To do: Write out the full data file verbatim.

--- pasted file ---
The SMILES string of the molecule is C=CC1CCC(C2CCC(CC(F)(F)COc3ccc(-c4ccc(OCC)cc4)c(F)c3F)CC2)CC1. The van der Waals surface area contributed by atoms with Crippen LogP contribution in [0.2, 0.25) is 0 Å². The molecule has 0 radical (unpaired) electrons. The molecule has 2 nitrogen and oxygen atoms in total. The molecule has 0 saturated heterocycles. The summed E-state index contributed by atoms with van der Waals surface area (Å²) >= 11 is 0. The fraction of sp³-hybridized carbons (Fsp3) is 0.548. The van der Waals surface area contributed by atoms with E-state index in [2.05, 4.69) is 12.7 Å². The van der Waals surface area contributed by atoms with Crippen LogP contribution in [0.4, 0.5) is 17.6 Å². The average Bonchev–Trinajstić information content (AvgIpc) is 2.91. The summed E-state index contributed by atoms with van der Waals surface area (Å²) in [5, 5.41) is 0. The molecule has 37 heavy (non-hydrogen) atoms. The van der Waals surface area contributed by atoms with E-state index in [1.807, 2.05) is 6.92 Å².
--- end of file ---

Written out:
The SMILES string of the molecule is C=CC1CCC(C2CCC(CC(F)(F)COc3ccc(-c4ccc(OCC)cc4)c(F)c3F)CC2)CC1. The van der Waals surface area contributed by atoms with Crippen LogP contribution in [0.2, 0.25) is 0 Å². The molecule has 0 radical (unpaired) electrons. The molecule has 2 nitrogen and oxygen atoms in total. The molecule has 0 saturated heterocycles. The summed E-state index contributed by atoms with van der Waals surface area (Å²) >= 11 is 0. The fraction of sp³-hybridized carbons (Fsp3) is 0.548. The van der Waals surface area contributed by atoms with E-state index in [2.05, 4.69) is 12.7 Å². The van der Waals surface area contributed by atoms with Crippen LogP contribution in [0.4, 0.5) is 17.6 Å². The average Bonchev–Trinajstić information content (AvgIpc) is 2.91. The summed E-state index contributed by atoms with van der Waals surface area (Å²) in [5, 5.41) is 0. The molecule has 37 heavy (non-hydrogen) atoms. The van der Waals surface area contributed by atoms with E-state index in [1.807, 2.05) is 6.92 Å².